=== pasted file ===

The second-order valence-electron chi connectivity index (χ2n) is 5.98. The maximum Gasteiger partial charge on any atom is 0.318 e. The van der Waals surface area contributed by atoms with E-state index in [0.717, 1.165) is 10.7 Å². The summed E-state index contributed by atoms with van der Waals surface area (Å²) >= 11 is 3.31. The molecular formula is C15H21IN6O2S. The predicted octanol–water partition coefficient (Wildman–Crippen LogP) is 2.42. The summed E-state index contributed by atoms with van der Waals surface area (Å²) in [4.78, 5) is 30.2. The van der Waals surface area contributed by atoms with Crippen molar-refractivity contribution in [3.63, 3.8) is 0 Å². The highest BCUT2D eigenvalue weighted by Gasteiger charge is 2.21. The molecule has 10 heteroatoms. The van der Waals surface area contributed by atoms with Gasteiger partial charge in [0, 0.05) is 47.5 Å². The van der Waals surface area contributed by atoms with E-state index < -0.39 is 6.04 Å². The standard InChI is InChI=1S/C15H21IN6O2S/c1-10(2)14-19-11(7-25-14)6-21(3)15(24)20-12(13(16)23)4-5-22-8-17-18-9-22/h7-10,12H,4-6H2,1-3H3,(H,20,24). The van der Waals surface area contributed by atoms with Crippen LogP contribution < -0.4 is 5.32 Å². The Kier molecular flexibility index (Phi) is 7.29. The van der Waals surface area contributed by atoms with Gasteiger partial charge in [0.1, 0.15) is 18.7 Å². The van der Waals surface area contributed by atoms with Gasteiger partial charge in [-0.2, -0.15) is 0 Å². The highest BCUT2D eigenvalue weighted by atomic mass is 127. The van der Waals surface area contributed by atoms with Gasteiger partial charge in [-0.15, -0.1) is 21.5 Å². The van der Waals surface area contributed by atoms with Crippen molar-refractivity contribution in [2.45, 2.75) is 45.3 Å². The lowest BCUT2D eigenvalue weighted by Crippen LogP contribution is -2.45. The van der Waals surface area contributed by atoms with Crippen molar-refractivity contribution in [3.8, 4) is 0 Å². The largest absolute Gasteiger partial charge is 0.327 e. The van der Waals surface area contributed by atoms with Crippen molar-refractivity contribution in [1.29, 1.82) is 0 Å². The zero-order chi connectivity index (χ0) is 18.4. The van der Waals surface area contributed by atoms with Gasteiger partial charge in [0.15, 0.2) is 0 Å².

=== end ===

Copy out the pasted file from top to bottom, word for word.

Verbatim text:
The second-order valence-electron chi connectivity index (χ2n) is 5.98. The maximum Gasteiger partial charge on any atom is 0.318 e. The van der Waals surface area contributed by atoms with E-state index in [0.717, 1.165) is 10.7 Å². The summed E-state index contributed by atoms with van der Waals surface area (Å²) >= 11 is 3.31. The molecular formula is C15H21IN6O2S. The predicted octanol–water partition coefficient (Wildman–Crippen LogP) is 2.42. The summed E-state index contributed by atoms with van der Waals surface area (Å²) in [4.78, 5) is 30.2. The van der Waals surface area contributed by atoms with Crippen molar-refractivity contribution in [3.63, 3.8) is 0 Å². The highest BCUT2D eigenvalue weighted by Gasteiger charge is 2.21. The molecule has 10 heteroatoms. The van der Waals surface area contributed by atoms with Gasteiger partial charge in [0, 0.05) is 47.5 Å². The van der Waals surface area contributed by atoms with E-state index < -0.39 is 6.04 Å². The standard InChI is InChI=1S/C15H21IN6O2S/c1-10(2)14-19-11(7-25-14)6-21(3)15(24)20-12(13(16)23)4-5-22-8-17-18-9-22/h7-10,12H,4-6H2,1-3H3,(H,20,24). The van der Waals surface area contributed by atoms with Crippen LogP contribution < -0.4 is 5.32 Å². The Kier molecular flexibility index (Phi) is 7.29. The van der Waals surface area contributed by atoms with Gasteiger partial charge in [0.1, 0.15) is 18.7 Å². The van der Waals surface area contributed by atoms with Gasteiger partial charge in [-0.2, -0.15) is 0 Å². The highest BCUT2D eigenvalue weighted by atomic mass is 127. The van der Waals surface area contributed by atoms with Gasteiger partial charge in [-0.15, -0.1) is 21.5 Å². The van der Waals surface area contributed by atoms with Crippen molar-refractivity contribution in [2.45, 2.75) is 45.3 Å². The lowest BCUT2D eigenvalue weighted by Crippen LogP contribution is -2.45. The van der Waals surface area contributed by atoms with Crippen molar-refractivity contribution in [3.8, 4) is 0 Å². The largest absolute Gasteiger partial charge is 0.327 e. The van der Waals surface area contributed by atoms with Crippen molar-refractivity contribution in [1.29, 1.82) is 0 Å². The zero-order chi connectivity index (χ0) is 18.4. The van der Waals surface area contributed by atoms with Gasteiger partial charge in [0.15, 0.2) is 0 Å².